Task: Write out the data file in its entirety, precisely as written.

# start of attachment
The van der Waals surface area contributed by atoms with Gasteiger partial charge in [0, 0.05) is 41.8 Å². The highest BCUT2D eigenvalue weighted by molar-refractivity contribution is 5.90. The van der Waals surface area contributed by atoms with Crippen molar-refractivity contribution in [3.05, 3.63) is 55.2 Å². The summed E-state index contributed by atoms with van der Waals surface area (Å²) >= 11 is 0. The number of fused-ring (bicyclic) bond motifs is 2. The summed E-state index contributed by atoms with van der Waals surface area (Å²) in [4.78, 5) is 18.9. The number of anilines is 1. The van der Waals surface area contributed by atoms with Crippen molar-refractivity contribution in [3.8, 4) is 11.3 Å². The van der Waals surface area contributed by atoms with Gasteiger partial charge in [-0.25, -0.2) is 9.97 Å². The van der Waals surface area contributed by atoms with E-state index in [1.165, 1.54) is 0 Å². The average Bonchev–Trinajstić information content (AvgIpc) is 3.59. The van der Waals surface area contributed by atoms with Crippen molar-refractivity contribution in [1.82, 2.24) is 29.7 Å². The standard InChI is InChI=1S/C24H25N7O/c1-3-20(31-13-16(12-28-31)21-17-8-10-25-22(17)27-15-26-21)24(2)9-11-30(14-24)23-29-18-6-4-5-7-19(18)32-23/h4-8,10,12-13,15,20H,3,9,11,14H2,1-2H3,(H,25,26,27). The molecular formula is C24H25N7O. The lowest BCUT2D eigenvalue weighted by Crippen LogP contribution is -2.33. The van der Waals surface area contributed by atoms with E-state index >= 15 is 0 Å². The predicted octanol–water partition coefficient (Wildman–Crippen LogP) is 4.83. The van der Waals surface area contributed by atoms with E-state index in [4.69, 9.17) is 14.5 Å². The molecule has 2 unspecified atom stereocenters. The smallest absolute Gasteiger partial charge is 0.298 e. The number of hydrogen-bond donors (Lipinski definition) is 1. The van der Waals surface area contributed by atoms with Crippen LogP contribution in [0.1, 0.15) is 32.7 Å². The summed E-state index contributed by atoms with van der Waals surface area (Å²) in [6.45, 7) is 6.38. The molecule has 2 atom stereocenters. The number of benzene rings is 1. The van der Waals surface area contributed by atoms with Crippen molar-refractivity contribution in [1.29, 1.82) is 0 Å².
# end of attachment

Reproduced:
The van der Waals surface area contributed by atoms with Gasteiger partial charge in [0, 0.05) is 41.8 Å². The highest BCUT2D eigenvalue weighted by molar-refractivity contribution is 5.90. The van der Waals surface area contributed by atoms with Crippen molar-refractivity contribution in [3.05, 3.63) is 55.2 Å². The summed E-state index contributed by atoms with van der Waals surface area (Å²) >= 11 is 0. The number of fused-ring (bicyclic) bond motifs is 2. The summed E-state index contributed by atoms with van der Waals surface area (Å²) in [4.78, 5) is 18.9. The number of anilines is 1. The van der Waals surface area contributed by atoms with Crippen molar-refractivity contribution in [3.8, 4) is 11.3 Å². The van der Waals surface area contributed by atoms with Gasteiger partial charge in [-0.25, -0.2) is 9.97 Å². The van der Waals surface area contributed by atoms with E-state index in [1.165, 1.54) is 0 Å². The average Bonchev–Trinajstić information content (AvgIpc) is 3.59. The van der Waals surface area contributed by atoms with Crippen molar-refractivity contribution in [1.82, 2.24) is 29.7 Å². The standard InChI is InChI=1S/C24H25N7O/c1-3-20(31-13-16(12-28-31)21-17-8-10-25-22(17)27-15-26-21)24(2)9-11-30(14-24)23-29-18-6-4-5-7-19(18)32-23/h4-8,10,12-13,15,20H,3,9,11,14H2,1-2H3,(H,25,26,27). The molecular formula is C24H25N7O. The lowest BCUT2D eigenvalue weighted by Crippen LogP contribution is -2.33. The van der Waals surface area contributed by atoms with E-state index >= 15 is 0 Å². The predicted octanol–water partition coefficient (Wildman–Crippen LogP) is 4.83. The van der Waals surface area contributed by atoms with E-state index in [4.69, 9.17) is 14.5 Å². The molecule has 2 unspecified atom stereocenters. The smallest absolute Gasteiger partial charge is 0.298 e. The number of hydrogen-bond donors (Lipinski definition) is 1. The van der Waals surface area contributed by atoms with Crippen LogP contribution in [0.1, 0.15) is 32.7 Å². The summed E-state index contributed by atoms with van der Waals surface area (Å²) in [6.45, 7) is 6.38. The molecule has 2 atom stereocenters. The number of benzene rings is 1. The van der Waals surface area contributed by atoms with Crippen molar-refractivity contribution in [1.29, 1.82) is 0 Å².